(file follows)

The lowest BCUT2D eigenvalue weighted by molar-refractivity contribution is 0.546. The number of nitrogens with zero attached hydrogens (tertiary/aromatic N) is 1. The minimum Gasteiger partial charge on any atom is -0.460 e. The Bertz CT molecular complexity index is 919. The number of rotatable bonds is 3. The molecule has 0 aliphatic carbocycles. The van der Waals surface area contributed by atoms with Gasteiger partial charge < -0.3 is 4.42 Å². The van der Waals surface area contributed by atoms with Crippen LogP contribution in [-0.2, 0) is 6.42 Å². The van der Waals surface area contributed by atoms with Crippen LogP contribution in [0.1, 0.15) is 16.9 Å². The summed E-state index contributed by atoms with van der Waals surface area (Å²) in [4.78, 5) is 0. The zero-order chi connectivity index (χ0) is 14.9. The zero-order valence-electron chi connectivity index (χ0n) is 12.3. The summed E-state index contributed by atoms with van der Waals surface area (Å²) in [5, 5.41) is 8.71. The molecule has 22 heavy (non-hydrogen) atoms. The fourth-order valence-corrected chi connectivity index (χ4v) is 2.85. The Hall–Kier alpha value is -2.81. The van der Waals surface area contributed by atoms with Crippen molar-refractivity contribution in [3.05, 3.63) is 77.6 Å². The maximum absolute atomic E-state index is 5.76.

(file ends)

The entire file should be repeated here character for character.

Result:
The lowest BCUT2D eigenvalue weighted by molar-refractivity contribution is 0.546. The number of nitrogens with zero attached hydrogens (tertiary/aromatic N) is 1. The minimum Gasteiger partial charge on any atom is -0.460 e. The Bertz CT molecular complexity index is 919. The number of rotatable bonds is 3. The molecule has 0 aliphatic carbocycles. The van der Waals surface area contributed by atoms with Gasteiger partial charge < -0.3 is 4.42 Å². The van der Waals surface area contributed by atoms with Crippen LogP contribution in [-0.2, 0) is 6.42 Å². The van der Waals surface area contributed by atoms with Crippen LogP contribution in [0.1, 0.15) is 16.9 Å². The summed E-state index contributed by atoms with van der Waals surface area (Å²) in [4.78, 5) is 0. The zero-order chi connectivity index (χ0) is 14.9. The zero-order valence-electron chi connectivity index (χ0n) is 12.3. The summed E-state index contributed by atoms with van der Waals surface area (Å²) in [5, 5.41) is 8.71. The molecule has 22 heavy (non-hydrogen) atoms. The fourth-order valence-corrected chi connectivity index (χ4v) is 2.85. The Hall–Kier alpha value is -2.81. The van der Waals surface area contributed by atoms with Crippen molar-refractivity contribution in [3.05, 3.63) is 77.6 Å². The maximum absolute atomic E-state index is 5.76.